We all have stories, real and imagined, and many ways to share them. Our personal and collective stories unite us and highlight our differences; they are an essential part of what makes us human. Although storytelling predates writing as a primary means of sharing knowledge and beliefs, it has evolved to encompass the written word as well as images, music, and theater.
Objects also carry stories, which is part of their attraction for Ellen Siegel. As an assemblage artist, she collects everyday objects and debris from her own life and uses these “non-art” materials to make art. Siegel takes seemingly mundane elements like figurines, fabric scraps, vintage advertising, toys, sequins, buttons, and a myriad of other small objects and combines them in unexpected and even humorous ways. Knowing that the objects she finds are already embedded with their own histories and identities, she sets each little “stage” as a silent tableau with its own story to tell.
We may recognize the iconic Dutch Girl figurine, but when Siegel places her under a glass bell jar next to a seemingly giant parrot, we begin to imagine their conversation and the story it suggests. Siegel’s other assemblages are full of similarly provocative juxtapositions and open-ended questions. While some of her content explores ideas and archetypes that interest her—domesticity and female empowerment, challenging the patriarchy, the “Me Too” movement, folk art, pigs, cherubs, and cowboys to name a few—most of the works remain open to the interpretation of the viewers, who are free to invent their own stories.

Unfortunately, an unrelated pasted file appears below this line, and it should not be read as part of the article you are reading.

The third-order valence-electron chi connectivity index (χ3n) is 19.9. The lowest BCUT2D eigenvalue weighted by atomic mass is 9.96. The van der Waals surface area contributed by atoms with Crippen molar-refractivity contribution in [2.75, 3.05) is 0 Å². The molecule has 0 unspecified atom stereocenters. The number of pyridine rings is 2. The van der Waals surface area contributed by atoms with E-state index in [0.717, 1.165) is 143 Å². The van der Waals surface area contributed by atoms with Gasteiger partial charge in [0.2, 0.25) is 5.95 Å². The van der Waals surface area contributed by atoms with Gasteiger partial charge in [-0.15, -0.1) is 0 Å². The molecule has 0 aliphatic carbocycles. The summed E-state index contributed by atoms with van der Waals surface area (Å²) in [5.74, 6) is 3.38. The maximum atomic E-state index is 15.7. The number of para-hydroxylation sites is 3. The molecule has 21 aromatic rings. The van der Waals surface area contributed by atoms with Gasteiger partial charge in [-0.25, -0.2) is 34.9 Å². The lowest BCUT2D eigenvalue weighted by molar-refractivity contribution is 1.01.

Believing that storytelling is a conversation between individuals, Siegel invites the viewer to imagine—along with her—the possible stories these assemblages can tell. Like countless parents around the world, Siegel has often heard the universal and timeless request, “Tell me a story” from her children and grandchildren. This exhibition offers her response.